Mar 4, 2011
    If only the countries are ***holes, and the comment is not an indictment on the people...why shouldn’t the people be welcomed here, or even encouraged to come here?

    Why do we only want immigrants from non-****hole countries like Norway, whose people have no reason to come to the US?
  16. SW Saga Fan

    SW Saga Fan Jedi Master star 4

    Apr 19, 2015
    I couldn't stop laughing when watching this. [face_laugh]

    Very good! =D=
  17. SW Saga Fan

    SW Saga Fan Jedi Master star 4

    Apr 19, 2015
    Well, there's no surprise there. Those who really liked Trump's ****hole comment were those who still want to make Haiti and Africa great again by making racism and colonialism great again, after having successfully made America great again I guess:

    VadersLaMent and Juliet316 like this.
  18. Darth Nerdling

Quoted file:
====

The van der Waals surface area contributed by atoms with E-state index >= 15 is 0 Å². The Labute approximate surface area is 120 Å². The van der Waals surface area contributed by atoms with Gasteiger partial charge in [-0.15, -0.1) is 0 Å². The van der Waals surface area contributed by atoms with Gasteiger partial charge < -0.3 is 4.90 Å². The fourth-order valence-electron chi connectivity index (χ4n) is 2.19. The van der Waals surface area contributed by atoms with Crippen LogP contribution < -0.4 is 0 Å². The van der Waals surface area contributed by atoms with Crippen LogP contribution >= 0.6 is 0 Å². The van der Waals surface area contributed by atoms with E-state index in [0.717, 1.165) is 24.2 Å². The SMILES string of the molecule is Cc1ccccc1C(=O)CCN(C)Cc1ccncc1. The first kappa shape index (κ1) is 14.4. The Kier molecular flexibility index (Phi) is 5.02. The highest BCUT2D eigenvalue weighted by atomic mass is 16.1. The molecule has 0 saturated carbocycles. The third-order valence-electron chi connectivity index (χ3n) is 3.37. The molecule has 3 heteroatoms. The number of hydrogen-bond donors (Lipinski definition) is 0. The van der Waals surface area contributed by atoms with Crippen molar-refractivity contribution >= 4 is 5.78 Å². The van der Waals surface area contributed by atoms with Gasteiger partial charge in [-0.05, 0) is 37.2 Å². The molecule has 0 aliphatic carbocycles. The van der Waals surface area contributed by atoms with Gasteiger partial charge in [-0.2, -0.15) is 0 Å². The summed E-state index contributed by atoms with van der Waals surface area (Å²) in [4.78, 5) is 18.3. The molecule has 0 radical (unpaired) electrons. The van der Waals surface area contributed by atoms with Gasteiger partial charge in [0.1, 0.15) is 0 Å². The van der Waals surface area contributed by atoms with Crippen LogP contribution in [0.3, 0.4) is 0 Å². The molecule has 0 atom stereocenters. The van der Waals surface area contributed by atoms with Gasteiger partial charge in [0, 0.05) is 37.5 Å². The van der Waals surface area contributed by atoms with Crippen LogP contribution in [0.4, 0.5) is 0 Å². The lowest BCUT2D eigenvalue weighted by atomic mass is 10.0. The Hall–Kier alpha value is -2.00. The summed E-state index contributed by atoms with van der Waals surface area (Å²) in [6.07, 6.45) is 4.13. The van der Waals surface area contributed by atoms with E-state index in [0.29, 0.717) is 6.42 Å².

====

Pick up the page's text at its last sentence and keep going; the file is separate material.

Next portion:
Darth Nerdling Jedi Grand Master star 4

    Mar 20, 2013
    This seems like a case of "burying your lede" to me. For a long time it's been overwhelmingly obvious to anyone who is not delusional or an idiot or a racist in self-denial that Trump is a rabid racist (yes, absolutely everyone).

    What's really more troubling is the timing of this particular unforced error and how the Republicans have reacted to it.

    After the Wolff book, Trump was supposed to be on "good behavior," and it's clear he knew that. That's what that DACA meeting was supposed to all about. Of course, Trump looked like a complete idiot there, first agreeing with Feinstein's proposal, then rejecting it after McCarthy guided his feeble mind back to towards terms conservatives liked, but that's beside the point. Trump allowed that meeting to be filmed for one reason -- to show us that he was not an incurious, half-demented ignoramus. Of course, he failed that test, but what's important was his intention, and he did manage to avoid being openly bigoted when the cameras were rolling. =D=